Juneau Nature

Natural & cultural history of Juneau & Southeast Alaska

Juneau Nature - Natural & cultural history of Juneau & Southeast Alaska

Montana Creek

Healthiest habitat of greater Mendenhall watershed

In July, 2013, I (RC) participated in a 3-day teachers’ conference called   STREAM: a Pedagogy of Place, (STREAM = Science, Technology, Reading, Engineering, Arts, & Mathematics)  This gathering on UAS campus was a pilot, aimed at helping teachers connect students to place. For 3 days, we held morning sessions at UAS, dispersing in the afternoons to 4 habitats: streams, glacier, forest and beach. I was part of a team that focused on Montana Creek throughout the conference.

Enrollment in the 2013 pilot was primarily from Juneau educators. As Juneau’s nature-education group, we at Discovery Southeast were thrilled to be able to work with so many of the dedicated folks who bring nature to children and young adults. With ADF&G educators Kristen Romanoff and Tennie Bentz, and Goldbelt Heritage Foundation culture bearer Marsha Hotch, I co-led field activities on Kaxdigoowu Héen, going back clear water (Montana Creek).

My journal for the STREAM class is called Kaxdigoowu Héen: Three days on clear water.

The 2013 institute was a strong foundation for place-based education in Juneau. I hope to participate in future years as we strengthen the network of Alaskan educators taking students outside. Below are some resources created specifically for the 2013 institute, as well as some prior materials (contents of the 3-panel trailhead signs) specifically relevant to our chosen field destinations.

Kaxdigoowu Héen (Montana Cr) a 22-page map series (6 megs)

Kaxdigoowu Héen1 (Montana Cr) intro

Kaxdigoowu Héen2 (Montana Cr) geology

Kaxdigoowu Héen3 (Montana Cr) bio-cultural

Below are some of the highlights from our 3 days on clear water.

Day 1: Julia Gregory & Shgen George greet returning téel’ (chum salmon).

Scouting before the workshop, we decided on a partially off-trail reach between Community Gardens and the rifle range. We’d initially planned on walking to the confluence of Kaxdigoowu Héen with Mendenhall River, but in the week before the Institute, rising water levels rendered channelside bars inaccessible.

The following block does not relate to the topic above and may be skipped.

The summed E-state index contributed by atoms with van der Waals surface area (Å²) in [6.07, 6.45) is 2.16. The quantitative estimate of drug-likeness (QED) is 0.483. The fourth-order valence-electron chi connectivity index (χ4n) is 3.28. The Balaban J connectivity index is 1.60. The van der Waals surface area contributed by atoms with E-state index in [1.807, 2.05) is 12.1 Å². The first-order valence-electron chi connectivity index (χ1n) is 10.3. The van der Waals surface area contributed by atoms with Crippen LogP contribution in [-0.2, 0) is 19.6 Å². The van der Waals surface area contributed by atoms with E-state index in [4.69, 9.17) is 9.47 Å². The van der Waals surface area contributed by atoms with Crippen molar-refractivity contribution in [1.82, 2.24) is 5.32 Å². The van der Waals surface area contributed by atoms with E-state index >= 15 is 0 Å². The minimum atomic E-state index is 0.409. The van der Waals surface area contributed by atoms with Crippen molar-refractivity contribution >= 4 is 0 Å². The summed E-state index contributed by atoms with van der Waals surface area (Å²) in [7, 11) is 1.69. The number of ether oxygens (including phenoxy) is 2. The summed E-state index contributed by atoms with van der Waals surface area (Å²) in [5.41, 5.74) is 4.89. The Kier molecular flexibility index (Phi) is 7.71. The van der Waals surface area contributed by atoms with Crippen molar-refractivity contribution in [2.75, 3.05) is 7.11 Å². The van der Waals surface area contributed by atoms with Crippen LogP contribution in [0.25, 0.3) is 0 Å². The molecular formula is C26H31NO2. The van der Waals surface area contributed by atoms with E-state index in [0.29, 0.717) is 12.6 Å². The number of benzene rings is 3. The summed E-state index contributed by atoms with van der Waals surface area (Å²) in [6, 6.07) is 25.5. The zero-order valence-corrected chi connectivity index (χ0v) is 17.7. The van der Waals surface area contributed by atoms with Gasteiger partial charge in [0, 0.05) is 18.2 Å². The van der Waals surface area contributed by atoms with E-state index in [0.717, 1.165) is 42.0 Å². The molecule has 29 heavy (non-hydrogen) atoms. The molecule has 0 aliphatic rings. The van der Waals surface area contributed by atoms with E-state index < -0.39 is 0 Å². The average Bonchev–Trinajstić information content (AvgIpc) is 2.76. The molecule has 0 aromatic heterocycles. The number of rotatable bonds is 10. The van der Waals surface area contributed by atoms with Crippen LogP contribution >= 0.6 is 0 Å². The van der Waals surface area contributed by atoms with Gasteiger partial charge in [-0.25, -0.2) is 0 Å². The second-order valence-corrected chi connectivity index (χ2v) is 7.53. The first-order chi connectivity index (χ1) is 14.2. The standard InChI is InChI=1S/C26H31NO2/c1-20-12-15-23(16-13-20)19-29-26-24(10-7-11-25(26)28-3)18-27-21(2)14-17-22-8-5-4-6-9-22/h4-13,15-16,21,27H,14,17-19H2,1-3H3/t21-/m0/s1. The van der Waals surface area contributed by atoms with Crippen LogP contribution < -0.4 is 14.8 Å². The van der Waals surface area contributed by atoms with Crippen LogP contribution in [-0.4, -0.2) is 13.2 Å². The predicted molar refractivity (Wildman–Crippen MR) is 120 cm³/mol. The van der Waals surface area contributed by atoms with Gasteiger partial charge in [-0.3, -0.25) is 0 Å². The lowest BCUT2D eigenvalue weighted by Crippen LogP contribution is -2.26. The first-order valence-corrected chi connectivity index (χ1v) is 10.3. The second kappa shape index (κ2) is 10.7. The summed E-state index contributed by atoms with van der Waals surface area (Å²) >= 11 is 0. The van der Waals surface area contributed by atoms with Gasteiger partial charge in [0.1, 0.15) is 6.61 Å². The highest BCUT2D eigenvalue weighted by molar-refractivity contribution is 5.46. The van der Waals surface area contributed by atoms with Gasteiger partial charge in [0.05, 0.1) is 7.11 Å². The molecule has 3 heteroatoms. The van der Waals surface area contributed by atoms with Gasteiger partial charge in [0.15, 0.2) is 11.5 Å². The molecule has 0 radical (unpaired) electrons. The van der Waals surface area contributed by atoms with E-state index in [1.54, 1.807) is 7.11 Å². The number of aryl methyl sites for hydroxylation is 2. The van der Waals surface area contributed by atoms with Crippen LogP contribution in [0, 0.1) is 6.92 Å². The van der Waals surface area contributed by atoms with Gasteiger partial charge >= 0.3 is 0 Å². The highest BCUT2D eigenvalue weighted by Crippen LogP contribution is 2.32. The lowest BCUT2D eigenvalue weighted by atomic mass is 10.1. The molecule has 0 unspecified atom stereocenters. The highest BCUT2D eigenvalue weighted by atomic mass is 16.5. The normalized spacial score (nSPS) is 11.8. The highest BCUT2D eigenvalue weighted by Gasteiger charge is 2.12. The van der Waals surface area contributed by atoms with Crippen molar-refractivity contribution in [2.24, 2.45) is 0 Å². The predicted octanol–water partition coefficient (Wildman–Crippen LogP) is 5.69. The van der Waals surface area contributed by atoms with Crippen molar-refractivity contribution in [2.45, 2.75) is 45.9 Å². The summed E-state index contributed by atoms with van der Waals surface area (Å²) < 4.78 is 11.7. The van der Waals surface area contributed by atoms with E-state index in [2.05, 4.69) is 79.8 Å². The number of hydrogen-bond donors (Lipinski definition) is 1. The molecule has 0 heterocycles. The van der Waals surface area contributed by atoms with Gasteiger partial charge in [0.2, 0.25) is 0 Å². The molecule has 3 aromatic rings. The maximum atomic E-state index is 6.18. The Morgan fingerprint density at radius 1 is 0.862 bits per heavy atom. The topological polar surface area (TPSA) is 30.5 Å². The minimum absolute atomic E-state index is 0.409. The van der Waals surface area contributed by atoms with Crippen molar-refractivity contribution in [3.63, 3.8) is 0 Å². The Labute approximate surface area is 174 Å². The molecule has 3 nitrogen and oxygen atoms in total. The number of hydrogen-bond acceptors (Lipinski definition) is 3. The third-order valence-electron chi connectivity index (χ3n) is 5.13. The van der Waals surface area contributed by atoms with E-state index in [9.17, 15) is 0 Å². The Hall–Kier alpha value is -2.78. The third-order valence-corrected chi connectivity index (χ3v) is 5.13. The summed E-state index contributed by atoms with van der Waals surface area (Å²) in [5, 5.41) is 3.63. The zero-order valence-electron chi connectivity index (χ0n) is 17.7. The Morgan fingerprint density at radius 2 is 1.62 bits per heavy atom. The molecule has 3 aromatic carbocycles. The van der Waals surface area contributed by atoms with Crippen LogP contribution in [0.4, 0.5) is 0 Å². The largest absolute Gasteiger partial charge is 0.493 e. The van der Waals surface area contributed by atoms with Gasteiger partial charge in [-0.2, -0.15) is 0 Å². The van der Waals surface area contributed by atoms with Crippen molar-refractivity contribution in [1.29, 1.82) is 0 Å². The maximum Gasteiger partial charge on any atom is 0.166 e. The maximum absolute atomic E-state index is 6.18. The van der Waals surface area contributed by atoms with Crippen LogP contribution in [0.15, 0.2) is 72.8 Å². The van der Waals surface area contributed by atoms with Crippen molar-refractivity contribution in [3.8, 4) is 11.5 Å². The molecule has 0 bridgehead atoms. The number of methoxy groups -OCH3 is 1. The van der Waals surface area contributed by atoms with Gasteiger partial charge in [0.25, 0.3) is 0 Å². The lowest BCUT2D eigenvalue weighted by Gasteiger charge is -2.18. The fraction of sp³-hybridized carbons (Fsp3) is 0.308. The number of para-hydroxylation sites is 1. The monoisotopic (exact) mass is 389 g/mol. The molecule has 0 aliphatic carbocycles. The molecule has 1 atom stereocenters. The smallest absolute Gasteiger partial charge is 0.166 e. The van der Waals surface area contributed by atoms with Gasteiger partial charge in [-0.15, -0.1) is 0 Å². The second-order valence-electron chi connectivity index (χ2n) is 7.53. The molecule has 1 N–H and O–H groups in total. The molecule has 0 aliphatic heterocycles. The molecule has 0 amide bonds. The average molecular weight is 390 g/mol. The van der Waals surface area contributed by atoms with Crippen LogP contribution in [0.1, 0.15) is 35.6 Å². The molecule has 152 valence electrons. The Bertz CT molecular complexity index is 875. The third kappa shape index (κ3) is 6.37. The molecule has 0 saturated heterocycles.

Marsha Hotch, Goldbelt Heritage Foundation—culture bearer for the streams habitat team. Check out her archived language program at www.khns.org/tlingit

Although lowest reaches are probably most culturally significant, reduced human traffic at the upstream site, combined with alluvial dynamism, make this a safer and more productive habitat for most fish and wildlife. Finding a probable brown bear track clinched it; Kristen and Tenny and I got pretty excited about sharing this place with Juneau teachers.

To find this site, drive past the last houses on Montana Creek Road and park at the pullout just before the road bends and climbs toward the rifle range. About 50 yards up the road, a collapsing hiker-access sign marks the “trailhead,” but it’s overgrown with brush and easy to miss. After descending steeply from the road to the alluvial flood plain, the informal angler’s access trail is frequently blocked by down trees, requiring zigs and zags, and occasional minor gymnastics, to bushwack upstream to the base of a canyon. For us, these navigational challenges were part of the attraction. Fuzzy trails demand attention—the founding principle of place-based education.